Art from around the world

Nationalities most represented in the Top 500 (2016)

Nationalities most represented in the Top 500 (2016)

Franco-Chinese references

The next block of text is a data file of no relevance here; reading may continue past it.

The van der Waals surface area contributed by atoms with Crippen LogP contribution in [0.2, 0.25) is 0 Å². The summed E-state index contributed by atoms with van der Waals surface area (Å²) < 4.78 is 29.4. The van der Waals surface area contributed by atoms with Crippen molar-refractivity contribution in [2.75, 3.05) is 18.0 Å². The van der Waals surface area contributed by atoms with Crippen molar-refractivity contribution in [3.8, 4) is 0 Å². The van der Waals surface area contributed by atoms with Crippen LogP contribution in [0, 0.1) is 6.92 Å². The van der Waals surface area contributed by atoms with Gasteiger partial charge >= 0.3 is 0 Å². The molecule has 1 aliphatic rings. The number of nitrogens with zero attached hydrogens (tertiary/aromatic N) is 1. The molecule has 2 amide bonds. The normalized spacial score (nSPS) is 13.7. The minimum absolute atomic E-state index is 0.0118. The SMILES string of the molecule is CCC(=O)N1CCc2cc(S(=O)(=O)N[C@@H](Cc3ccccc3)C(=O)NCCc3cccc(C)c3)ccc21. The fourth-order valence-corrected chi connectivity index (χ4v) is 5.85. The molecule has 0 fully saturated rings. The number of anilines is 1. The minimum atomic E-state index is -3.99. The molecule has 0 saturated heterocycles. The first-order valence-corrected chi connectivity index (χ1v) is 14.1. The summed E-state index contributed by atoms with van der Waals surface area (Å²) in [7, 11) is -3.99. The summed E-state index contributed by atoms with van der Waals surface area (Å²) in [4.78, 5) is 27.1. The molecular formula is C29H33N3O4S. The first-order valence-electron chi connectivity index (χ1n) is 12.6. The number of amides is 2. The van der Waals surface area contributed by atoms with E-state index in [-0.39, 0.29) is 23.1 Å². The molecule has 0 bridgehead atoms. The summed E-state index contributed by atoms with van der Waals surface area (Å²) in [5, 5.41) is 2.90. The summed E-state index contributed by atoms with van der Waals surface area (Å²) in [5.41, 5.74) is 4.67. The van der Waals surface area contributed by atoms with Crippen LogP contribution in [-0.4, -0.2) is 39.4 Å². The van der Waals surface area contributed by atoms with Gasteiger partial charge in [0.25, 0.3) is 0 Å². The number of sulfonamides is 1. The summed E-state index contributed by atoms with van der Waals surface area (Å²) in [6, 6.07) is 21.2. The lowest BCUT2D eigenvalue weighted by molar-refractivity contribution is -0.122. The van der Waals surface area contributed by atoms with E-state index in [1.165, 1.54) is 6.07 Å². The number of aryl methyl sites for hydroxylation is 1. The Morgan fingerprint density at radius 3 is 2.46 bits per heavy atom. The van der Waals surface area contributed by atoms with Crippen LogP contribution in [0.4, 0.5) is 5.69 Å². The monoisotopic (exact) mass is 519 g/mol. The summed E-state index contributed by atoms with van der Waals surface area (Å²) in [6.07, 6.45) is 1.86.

The Western art market has expressed a distinct taste for works by artists like Zao Wou-ki, Chu Teh-Chun, Ai Weiwei, Zeng Fanzhi, Qi Baishi, Lin Fengmian, Zhang Daqian, Lee Man Fong, San Yu and Walasse Ting. These are in fact the ten most sought-after Chinese artists in auction rooms outside China and most of them lived in Paris in the second half of the 20th century when the French capital enjoyed unprecedented creative vitality and strong appeal to foreign artists, such as Zao Wou-ki, Chu Teh-Chun, San Yu and Walasse Ting. Some were recognized during their lifetimes, like Zao Wou-Ki, others were rediscovered recently after leading discreet lives like Tang Haiwen. These signatures have given French auction houses the opportunity to include a number of pure abstract masterpieces in their catalogues. In 2016, a work by Zao Wou-ki (12.10.1970) generated a new million-plus result in France ($1.2 million at Sotheby’s Paris, 6 December 2016), the only 7-digit result recorded outside Asia during the year. A veritable ‘spearhead’ of Chinese and French markets alike, Zao’s price index has increased by +886% since 2000. In his wake, the market for Chu Teh-Chun has shown exceptional vitality in China and the rest of the world. His price have rocketed: $100 invested in 2000 would be worth an average $1,665 today. Although the French capital has already generated several million-plus results for Chu Teh-Chun, his finest works, when not sold in Asia, are often sold in London or New York. His latest auction record of $11.8 million was set on 26 November 2016 for his Vertige neigeux (snowy vertigo) at Christie’s Hong Kong.